With that, Dylan is notorious for leaving some of his best material on the cutting room floor. Unofficial bootlegs of these cuts would circulate and fans would dissect them and debate why Dylan would neglect such great tracks. One that comes to mind is “Blind Willie McTell,” a ballad dedicated to a blues pioneer that was left over from the recording sessions for 1983’s Infidels. The track would eventually find a home on the release The Bootleg Series Volumes 1-3 (Rare & Unreleased) 1961-1991; the first installment of his iconic series of bootleg material released in 1991.
In 2008, Dylan released another installment of The Bootleg Series entitled The Bootleg Series Vol. 8: Tell Tale Signs: Rare and Unreleased 1989-2006. Depending on which version you bought, this was a one to three disc set that compiled alternate versions, unreleased material, and live tracks recorded between 1989 and 2006. Some of the albums that Dylan released in this period would fall to the wayside as being forgettable including two albums of folk covers (Good as I Benn to You and World Gone Wrong), but this would also be a period that would spark a renaissance in Dylan’s career. In 1989, Oh Mercy was a strong comeback album from a performer many felt was wash-up. Time Out of Mind, released in 1997, would go on to earn Dylan a Grammy for “Album of the Year.” And 2001’s “Love & Theft” and 2006’s Modern Times would appear frequently on critic’s list for best albums of the decade.
I have a special affinity for this period of Dylan’s career since I was born in 1987. While Dylan’s truly great and monumental material was recorded over 20 years earlier, he still had a lot of great left in him. This was my Dylan because he was recording this music while I was alive and still growing into the person I am today. This was my generation’s Dylan and that felt so much more valuable than previous incarnations of the folk troubadour.
In 1990, Dylan released Under the Red Sky, a peculiar album the guys behind Was (Not Was). The album is quintessentially early ‘90s and very cheesy at times. Dylan evokes lines and imagery from nursery rhymes and fables into the songs on the album. One of the tracks released on the album, “Born in Time,” actually originated from the sessions for his previous album Oh Mercy. Oh Mercy is considered one of his best albums while Under the Red Sky is merely a footnote. However, in the grand tradition of Dylan throwing away his best material, Dylan discarded earlier versions of “Born in Time” recorded during the Oh Mercy sessions. The song would find a home on Under the Red Sky, completely rerecorded.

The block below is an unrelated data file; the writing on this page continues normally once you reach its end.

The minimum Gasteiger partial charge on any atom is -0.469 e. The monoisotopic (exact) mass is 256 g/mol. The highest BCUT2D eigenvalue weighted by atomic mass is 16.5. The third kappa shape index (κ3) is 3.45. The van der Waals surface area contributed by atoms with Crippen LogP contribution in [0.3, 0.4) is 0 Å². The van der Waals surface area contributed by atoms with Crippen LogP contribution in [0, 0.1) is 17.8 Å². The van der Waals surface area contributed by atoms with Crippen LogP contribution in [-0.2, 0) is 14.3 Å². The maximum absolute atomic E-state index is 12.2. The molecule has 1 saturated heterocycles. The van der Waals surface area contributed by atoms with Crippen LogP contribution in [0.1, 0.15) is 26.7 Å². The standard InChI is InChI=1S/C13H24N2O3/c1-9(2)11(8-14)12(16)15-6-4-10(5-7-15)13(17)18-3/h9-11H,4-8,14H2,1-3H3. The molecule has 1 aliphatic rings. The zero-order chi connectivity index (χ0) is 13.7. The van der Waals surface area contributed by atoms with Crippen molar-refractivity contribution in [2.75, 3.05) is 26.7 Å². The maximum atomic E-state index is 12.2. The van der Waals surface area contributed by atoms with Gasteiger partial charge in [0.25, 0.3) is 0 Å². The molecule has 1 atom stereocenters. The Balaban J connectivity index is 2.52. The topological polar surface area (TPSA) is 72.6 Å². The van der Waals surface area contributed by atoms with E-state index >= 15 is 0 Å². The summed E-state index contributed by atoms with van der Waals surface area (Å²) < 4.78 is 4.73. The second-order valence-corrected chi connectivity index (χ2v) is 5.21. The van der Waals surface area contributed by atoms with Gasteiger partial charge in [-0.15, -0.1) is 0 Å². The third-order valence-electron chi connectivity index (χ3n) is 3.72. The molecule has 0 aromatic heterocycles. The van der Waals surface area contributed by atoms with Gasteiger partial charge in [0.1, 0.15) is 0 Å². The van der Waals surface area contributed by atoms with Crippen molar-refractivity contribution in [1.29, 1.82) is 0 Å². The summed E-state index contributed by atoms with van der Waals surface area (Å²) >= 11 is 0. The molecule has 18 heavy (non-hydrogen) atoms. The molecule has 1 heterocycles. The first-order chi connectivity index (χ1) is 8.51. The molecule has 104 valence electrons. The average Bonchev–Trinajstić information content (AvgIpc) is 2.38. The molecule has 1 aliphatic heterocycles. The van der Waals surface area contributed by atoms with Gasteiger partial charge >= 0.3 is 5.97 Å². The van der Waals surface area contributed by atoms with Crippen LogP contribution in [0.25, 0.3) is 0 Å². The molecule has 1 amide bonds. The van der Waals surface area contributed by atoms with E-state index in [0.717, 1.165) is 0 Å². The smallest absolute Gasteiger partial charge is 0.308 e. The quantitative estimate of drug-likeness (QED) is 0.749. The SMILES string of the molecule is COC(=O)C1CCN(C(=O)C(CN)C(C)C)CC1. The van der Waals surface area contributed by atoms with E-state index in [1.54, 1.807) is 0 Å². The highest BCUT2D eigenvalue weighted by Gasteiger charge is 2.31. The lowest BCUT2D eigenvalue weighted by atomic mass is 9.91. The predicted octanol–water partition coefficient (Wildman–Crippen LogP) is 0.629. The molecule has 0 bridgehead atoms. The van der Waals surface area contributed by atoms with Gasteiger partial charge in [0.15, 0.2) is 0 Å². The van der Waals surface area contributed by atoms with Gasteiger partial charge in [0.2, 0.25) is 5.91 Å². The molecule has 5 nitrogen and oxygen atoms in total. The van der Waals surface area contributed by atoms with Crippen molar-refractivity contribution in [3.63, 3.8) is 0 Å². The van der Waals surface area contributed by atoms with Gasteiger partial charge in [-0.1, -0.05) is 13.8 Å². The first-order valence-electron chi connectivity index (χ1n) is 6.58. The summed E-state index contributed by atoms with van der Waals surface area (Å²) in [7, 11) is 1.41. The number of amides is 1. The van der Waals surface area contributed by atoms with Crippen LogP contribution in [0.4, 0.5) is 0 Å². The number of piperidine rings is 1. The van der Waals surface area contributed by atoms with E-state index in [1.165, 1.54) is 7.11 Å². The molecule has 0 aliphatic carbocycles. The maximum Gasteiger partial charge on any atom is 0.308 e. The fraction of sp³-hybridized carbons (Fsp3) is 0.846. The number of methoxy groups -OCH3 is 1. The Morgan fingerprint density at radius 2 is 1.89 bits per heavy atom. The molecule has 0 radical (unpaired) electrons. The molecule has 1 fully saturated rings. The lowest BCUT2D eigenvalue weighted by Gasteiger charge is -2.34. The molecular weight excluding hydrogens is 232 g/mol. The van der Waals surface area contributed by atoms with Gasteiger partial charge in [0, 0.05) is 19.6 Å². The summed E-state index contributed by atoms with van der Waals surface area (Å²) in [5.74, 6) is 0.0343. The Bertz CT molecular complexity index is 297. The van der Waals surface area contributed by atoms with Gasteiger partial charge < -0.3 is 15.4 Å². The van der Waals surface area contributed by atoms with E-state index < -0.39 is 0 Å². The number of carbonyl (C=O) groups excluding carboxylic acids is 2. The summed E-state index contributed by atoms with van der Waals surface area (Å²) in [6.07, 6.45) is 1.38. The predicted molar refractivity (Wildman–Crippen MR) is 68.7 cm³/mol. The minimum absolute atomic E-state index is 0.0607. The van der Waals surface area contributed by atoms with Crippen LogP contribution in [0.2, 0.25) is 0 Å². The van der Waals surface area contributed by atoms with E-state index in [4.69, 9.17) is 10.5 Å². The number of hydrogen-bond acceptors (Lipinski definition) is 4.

The original version of “Born in Time” was eventually released on 2008’s The Bootleg Series entitled The Bootleg Series Vol. 8: Tell Tale Signs: Rare and Unreleased 1989-2006. The earlier recorded version easily stands out as one of the best songs on that release as well as one of my personal favorites. It is a tender song about love and heartache reminiscing about a love that has past. This version is stripped down to just the band and Dylan’s acoustic guitar. All of the production elements from later version are gone and the song is better for it. Aside from the production, Dylan is also performing better as well. His vocals on the earlier version are better and clearer; less nasally. Even the lyrics evoked greater more fantastic imagery. The later version of “Born in Time” became weaker on all fronts. I don’t think I’ll never know why, but this is a part of the fun.
Dylan is still putting out albums at 75. Last week saw the release of Fallen Angels, the second of two consecutive releases profiling songs made famous by Frank Sinatra. He hasn’t released an album of original music since 2012’s Tempest. No one expected him to put out one Sinatra let alone two whole albums. That is just Dylan’s style, though. He does whatever he wants to do regardless of the backlash or criticism. I’m sure some points of his career were well-meaning missteps that get played off as intentional, but those might be few and far between. For the most part, Dylan knows he doesn’t have to prove anything to anyone. He has done it all and he will continue to live his life on his own terms. Even if that means throwing away his best material. Even if it means alienating his fans. Even if it means it comprises his legacy to some. For me, he is an inspiration of the true meaning of success. In Dylan’s words, “a man is a success if he gets up in the morning and gets to bed at night, and in between he does what he wants to do.”
Happy Birthday, Bob.
P.S. Unfortunately, this song does not appear anywhere on YouTube. I encourage you to listen to a sample here and seek out the song on your own.